Scrutinizing the tape boxes brings little thrills. Each contains a track sheet from the original recording session, meticulously listing song titles, dates, personnel and the placement of instruments. Motown often cut several sessions on one reel. Pull a box off the shelf, and you might see “The Tears of a Clown” and “Standing in the Shadows of Love” side by side.
Today we view Motown’s songs as timeless, as larger than life. The old hand-typed sheets pull them down to Earth. It hits you that this was somebody’s afternoon task some random weekday: Somebody pecked out the letters “M-y G-i-r-l” before they achieved immortal status.
“We’re following in someone’s footsteps, and they’ve done beautiful work,” says Weinger. “So sometimes you just want to touch the tape. You get the vibe of the session, the feel for it.”
Motown Records, sold by Gordy 20 years ago, remains an active label - people elsewhere in this building work with contemporary acts such as Erykah Badu. But nostalgia has been big business for the company since the 1980s, when oldies radio took off and Hollywood began to tap the catalog.
“I always knew it would become valuable,” Gordy says. “We were locked into the baby boomers early, and they followed us right down to where we are now. And now their kids, their grandkids, are getting a taste of something they loved so much.”
In a Los Angeles coffee bar on a winter morning, a frisky beat kicks up on the overhead sound system, soon joined by a voice. “You just keep me hanging on ...”
It’s not the Supremes. Hot English producer Mark Ronson, whose work helped turn Amy Winehouse into last year’s Grammy champ, is a Motown fanatic. This recent cut, “Stop Me,” is like much of Ronson’s work, bowing affectionately to the Detroit sound. Motown’s influence is still everywhere, including this homage to the Supremes classic “You Keep Me Hangin’ On.”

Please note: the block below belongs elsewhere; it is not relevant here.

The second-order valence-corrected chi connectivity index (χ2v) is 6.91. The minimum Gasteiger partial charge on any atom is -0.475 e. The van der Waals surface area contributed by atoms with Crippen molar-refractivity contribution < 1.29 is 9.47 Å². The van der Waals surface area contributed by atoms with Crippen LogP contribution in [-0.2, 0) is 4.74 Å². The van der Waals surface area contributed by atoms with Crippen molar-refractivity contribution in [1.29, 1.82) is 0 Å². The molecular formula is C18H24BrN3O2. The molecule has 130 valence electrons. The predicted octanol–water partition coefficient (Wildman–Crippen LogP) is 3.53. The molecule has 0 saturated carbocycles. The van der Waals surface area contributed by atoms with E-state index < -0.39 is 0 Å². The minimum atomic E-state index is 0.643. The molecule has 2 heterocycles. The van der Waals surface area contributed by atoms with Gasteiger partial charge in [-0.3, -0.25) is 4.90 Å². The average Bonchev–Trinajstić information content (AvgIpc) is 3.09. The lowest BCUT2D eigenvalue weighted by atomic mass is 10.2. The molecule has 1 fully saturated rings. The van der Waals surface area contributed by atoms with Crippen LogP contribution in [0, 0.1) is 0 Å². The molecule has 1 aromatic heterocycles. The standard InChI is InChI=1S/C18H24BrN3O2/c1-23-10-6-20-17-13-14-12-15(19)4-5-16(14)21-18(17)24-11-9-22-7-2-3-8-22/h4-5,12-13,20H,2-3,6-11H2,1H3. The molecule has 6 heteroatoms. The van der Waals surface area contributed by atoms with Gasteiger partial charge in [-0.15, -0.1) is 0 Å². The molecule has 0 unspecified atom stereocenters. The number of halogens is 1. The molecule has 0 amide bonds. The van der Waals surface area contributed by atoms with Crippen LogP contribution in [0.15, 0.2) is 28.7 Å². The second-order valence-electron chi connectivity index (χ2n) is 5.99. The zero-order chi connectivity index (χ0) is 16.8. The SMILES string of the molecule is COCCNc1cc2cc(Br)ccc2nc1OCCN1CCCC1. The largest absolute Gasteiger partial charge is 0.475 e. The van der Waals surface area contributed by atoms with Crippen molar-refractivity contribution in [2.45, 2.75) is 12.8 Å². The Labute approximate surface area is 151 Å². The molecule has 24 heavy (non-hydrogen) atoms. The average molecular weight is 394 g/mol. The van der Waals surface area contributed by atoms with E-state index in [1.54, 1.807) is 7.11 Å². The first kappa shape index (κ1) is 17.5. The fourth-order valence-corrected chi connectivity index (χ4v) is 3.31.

It’s a fitting prelude for a visit later that morning with the song’s writers, Holland-Dozier-Holland. The famed production trio has agreed to assemble at an L.A. studio, coaxed into spending time with copies of their original multitracks, which have been transported from Universal in New York.
They haven’t sat together like this at a studio board, digging through their Hitsville creations, in more than 40 years.
These three - Lamont Dozier and brothers Brian and Eddie Holland - cooked up many of Motown’s biggest smashes, including hits for the Supremes, the Four Tops and the Temptations. Recently, for the first time since the ‘70s, they began writing together, composing songs for an upcoming Broadway production of “The First Wives Club.”
All are in their late 60s, still radiating the sort of easy cool that comes from knowing you’ve been really, really good at something. The Hollands sport tinted glasses, Eddie with a trademark ponytail. Dozier is in all black, going at his chewing gum. They amble into the studio wisecracking and nudging elbows, and settle in for a round of listening.
Watching them at the studio board dissecting the Four Tops’ “Bernadette” is a music nut’s fantasy. Glimmers of recognition sweep across the aged faces as the song unfolds. They still hear this stuff in a way nobody else ever will, the sonic elements processed in their brains the way a painter discerns his own strokes.